Not everyone was happy with last week’s series of clean hydrogen announcements by the UK government.
Among the detractors were the Association for Renewable Energy and Clean Technology (REA), which bemoaned delays to a decision on blending clean hydrogen into the natural gas supply, the lack of a separate support scheme for smaller projects, and silence around alternative production pathways, such as biomass.
However, there was plenty to cheer for those who understand the important role hydrogen has to play in the decarbonisation of the UK economy.
The UK government has doubled its low carbon hydrogen production target to 10 GW, of which at least 5 GW will be green hydrogen. £240 million is being made available to support hydrogen production through the Net Zero Hydrogen Fund, £26 million for the Industrial Hydrogen Accelerator, and £100 million for the Hydrogen Business Model, a subsidy scheme for green hydrogen production.
The Hydrogen Business Model has been long-awaited by investors who are looking for certainty around the economic viability of both producing and committing to buy clean hydrogen.
While there have been some justified complaints about the speed at which the UK has rolled out its hydrogen strategy, no other country has started such a scheme that allowed clean hydrogen to compete on price with hydrogen produced from unabated fossil fuels.
The Business Model uses a Contracts for Difference (CfD) mechanism, which offers a subsidy equal to the difference between a strike price (the cost of production) and a reference price (the market value of hydrogen).
The mechanism incentivises the producer to increase the sales price and therefore reduce the subsidy and provides “volume support” in the form of a higher strike price per unit if hydrogen offtake falls.
The Department for Business, Energy & Industrial Strategy (BEIS) said last week it has an “intention to proceed” with the policy, following a public consultation that ends in May.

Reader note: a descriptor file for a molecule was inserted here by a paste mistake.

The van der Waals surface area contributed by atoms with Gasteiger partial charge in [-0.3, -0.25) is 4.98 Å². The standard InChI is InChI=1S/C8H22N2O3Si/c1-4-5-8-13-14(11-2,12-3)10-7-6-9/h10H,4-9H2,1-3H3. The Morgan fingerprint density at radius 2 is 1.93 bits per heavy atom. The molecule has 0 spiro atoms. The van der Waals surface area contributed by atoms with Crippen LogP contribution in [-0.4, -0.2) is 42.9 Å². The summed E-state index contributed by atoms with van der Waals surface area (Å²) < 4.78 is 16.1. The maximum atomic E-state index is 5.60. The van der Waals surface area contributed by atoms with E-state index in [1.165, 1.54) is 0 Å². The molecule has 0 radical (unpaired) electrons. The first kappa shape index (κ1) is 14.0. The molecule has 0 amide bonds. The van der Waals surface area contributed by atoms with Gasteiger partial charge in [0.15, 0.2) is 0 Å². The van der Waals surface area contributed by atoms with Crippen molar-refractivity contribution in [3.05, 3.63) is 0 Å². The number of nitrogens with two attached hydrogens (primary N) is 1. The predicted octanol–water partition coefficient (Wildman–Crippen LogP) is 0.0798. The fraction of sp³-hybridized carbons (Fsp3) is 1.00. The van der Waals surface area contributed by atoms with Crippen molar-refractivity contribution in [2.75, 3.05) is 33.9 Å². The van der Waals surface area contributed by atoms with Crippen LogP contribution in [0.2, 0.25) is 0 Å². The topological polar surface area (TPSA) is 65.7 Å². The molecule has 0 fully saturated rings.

“We aim to finalise the hydrogen business model in 2022, and to allocate the first support contracts for projects reaching final investment decisions from 2023,” it said.
The scheme will be funded via a levy, which will be introduced no later than 2025, once the relevant legislation has been passed. The first green hydrogen projects will be funded through general taxation if they are operational before the levy has come into force.
The government defines low-carbon hydrogen as that produced with less than 2.4 kg of CO2 emissions for every kg of hydrogen produced, including upstream emissions, setting the bar for blue hydrogen projects that produce the fuel from fossil fuels but capture the carbon.
When you know the potential hydrogen has to decarbonise industries from steelmaking to public transport to logistics and renewable energy storage, it is natural to want the greatest amount of support on that journey.
Here at Ryze we transport and distribute hydrogen, so naturally we would like to see the UK government increase its backing for hydrogen; but we are also proud to be the first country in the world to see a subsidy mechanism like this introduced.
To learn more about Ryze Hydrogen click here.